Jean Michel Basquiat: Now is the Time

Last year, I had a chance to be one of the first to see the Art Gallery of Ontario’s major retrospective collection of Jean Michel Basquiat’s work, Now is the Time. Here are my thoughts.

Jean-Michel Basquiat, Untitled,1981.Acrylic and oilstick on canvas, 244.48 x 182.88 cm. The Eli and Edythe L. Broad Collection. Photography credit: Douglas M. Parker Studio, Los Angeles © Estate of Jean-Michel Basquiat (2014). Licensed by Artestar, New York

The city has hummed with anticipation to see what the AGO has made of this enormous undertaking, and it has resulted in some interesting and mixed opinions.

Installation view. Photo: Elena Iourtaeva

To clarify, there is no doubt that Toronto has welcomed this Basquiat exhibition with open arms, as it is clear that the city has been craving a daring show which pushes buttons and pulls people into thought-provoking conversations. The question, however, is: has the AGO been able to appropriately curate Basquiat’s work in a way which buttresses his passion for social justice and issues facing Black Americans, or have they simply made a passable attempt at grazing over the inequity and power structures which he references?

Jean-Michel Basquiat, Obnoxious Liberals, 1982. Acrylic, oilstick, and spray paint on canvas, 172.72 x 259.08 cm. The Eli and Edythe L. Broad Collection © Estate of Jean-Michel Basquiat (2014. Licensed by Artestar, New York

It is clear that the curators of this show were well aware of the challenges of traversing Basquiat’s work. At the press preview guest curator Dieter Buchhart revealed his vision for Now is the Time. As he said, the exhibit is rooted in an effort to bridge the ethos of Manhattan and the tribulations of a black artist in a 1980′s metropolis, to a present-day Toronto. Various community advisors partnered with the gallery to spark a dialogue surrounding municipal issues, including groups such as UNITY — a nonprofit breakdancing organization focused on youth empowerment.

Jean-Michel Basquiat, Untitled, 1982, Acrylic and oil on linen, 193 x 239 cm. Museum Boijmans Van Beuningen, Rotterdam. Photogapher: Studio Tromp, Rotterdam. © The Estate of Jean-Michel Basquiat. Licensed by Artestar, New York

A perhaps daunting task, considering the complex and often racialized subject matter that is evoked in Basquiat’s work. Some, including Aubrey Jax, of BlogTO believe this community collaboration to be a cheap attempt at diminishing the inherent irony of displaying artwork which so vividly challenges social and racial hierarchies within an affluent and predominantly white institution.

It’s bittersweet to think that Basquiat’s work is so accessible and provoking due to the fact that it still hits that same nerve. Almost thirty years later his visceral paintings still scream at you as you walk by them. They still push us to feel uncomfortable, as they draw parallels between the police brutality against young black males in New York in the 80′s to the riots and unwarranted police violence in the United States of the present day.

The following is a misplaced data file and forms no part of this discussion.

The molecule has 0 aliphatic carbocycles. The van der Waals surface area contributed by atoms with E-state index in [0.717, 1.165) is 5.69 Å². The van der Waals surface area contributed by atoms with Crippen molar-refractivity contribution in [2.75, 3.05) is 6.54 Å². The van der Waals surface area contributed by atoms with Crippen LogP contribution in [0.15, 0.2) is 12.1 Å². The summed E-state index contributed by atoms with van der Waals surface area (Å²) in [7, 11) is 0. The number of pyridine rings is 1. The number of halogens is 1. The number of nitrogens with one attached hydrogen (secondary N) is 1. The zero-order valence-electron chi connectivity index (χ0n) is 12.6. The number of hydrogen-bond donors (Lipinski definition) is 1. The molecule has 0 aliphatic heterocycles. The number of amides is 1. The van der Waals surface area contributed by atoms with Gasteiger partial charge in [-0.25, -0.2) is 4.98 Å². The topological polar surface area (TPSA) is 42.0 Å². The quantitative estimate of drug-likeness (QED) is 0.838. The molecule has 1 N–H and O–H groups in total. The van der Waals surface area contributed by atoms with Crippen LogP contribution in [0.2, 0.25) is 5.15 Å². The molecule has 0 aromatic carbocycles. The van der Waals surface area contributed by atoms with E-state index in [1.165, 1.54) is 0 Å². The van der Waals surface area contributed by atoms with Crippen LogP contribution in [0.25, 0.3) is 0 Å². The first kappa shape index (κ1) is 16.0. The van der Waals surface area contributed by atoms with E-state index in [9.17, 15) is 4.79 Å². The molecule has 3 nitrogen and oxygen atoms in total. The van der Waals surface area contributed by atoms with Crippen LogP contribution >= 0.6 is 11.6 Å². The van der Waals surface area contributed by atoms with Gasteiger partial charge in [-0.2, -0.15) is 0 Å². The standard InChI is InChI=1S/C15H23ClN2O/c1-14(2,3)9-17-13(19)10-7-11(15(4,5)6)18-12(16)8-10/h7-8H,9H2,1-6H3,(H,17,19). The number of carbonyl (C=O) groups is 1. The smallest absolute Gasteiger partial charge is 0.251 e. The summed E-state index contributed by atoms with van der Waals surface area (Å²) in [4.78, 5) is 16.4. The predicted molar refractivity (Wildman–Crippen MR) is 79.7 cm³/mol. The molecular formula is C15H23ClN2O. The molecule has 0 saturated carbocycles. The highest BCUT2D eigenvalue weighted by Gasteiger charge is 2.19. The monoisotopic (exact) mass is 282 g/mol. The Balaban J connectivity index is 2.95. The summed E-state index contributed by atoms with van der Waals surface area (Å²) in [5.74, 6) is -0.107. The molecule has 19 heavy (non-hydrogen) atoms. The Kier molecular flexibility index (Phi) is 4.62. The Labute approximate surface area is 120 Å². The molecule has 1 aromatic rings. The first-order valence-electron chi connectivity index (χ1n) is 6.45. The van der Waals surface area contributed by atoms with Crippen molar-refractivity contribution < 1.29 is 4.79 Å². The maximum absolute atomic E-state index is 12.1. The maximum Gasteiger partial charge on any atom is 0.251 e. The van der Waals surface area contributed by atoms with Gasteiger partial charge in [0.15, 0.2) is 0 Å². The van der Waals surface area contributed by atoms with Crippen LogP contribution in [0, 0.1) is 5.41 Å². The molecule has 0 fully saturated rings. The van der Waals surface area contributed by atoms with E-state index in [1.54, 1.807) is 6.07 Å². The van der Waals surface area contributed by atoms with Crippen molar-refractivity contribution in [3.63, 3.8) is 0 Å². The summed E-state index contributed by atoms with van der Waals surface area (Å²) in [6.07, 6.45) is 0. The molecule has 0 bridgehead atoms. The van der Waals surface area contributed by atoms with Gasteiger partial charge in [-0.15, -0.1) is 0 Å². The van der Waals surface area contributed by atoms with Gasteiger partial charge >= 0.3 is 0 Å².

Jean-Michel Basquiat, Horn Players, 1983, Acrylic and oilstick on three canvas panels mounted on wood supports, 243.8 x 190.5 cm. The Broad Art Foundation. Photography credit: Douglas M. Parker Studio, Los Angeles © The Estate of Jean-Michel Basquiat. Licensed by Artestar, New York

At first, Basquiat’s work seems dizzying, haphazard almost. However, upon closer inspection his violent scrawls and paint strokes unravel to reveal depth and insight. The work ties together various themes, such as underground street culture, racism, social hierarchies, the prevalence of black artists, as well as jazz, sports, and graffiti. He was able to effortlessly incorporate language into his artwork, as he is notorious for writing lists, enigmatic sections of poetry, and my favorite: crossed out words, which apparently were crossed out to entice further attention.

I believe that Basquiat’s works were actually complemented by the addition of poems, experts of rap songs, and sound clips from community members, as the curators made a genuine attempt at temporally continuing the dialogue into present day Toronto.

Jean-Michel Basquiat, Untitled, 1981, Acrylic, oil, paper collage and spray paint on canvas, 205.74 x 175.9 cm. The Broad Art Foundation. Photography credit: Douglas M. Parker Studio, Los Angeles. © The Estate of Jean-Michel Basquiat. Licensed by Artestar, New York

One particular thing that stood out to me is that the curators did not touch the subject of Basquiat’s early death. While they did draw attention to personal intimacies in his artwork such as a car accident at the age of seven, and the death of his close friend and fellow tagger, Michael Stewart, they decided to forgo a narrative about Basquiat’s drug use and untimely death. Perhaps this decision was made in respect to his family, particularly his sisters who worked with the gallery to relay commentary on his life as an artist. This was however, an interesting choice considering the notoriety that he gained in decades that preceded his overdose, as made clear by his ongoing legacy in literature, music, and art.

Jean-Michel Basquiat appears on the cover of the New York Times Magazine, February 10, 1985 © 2015 Lizzie Himmel

This article was originally published for ARTORONTO, in February of 2015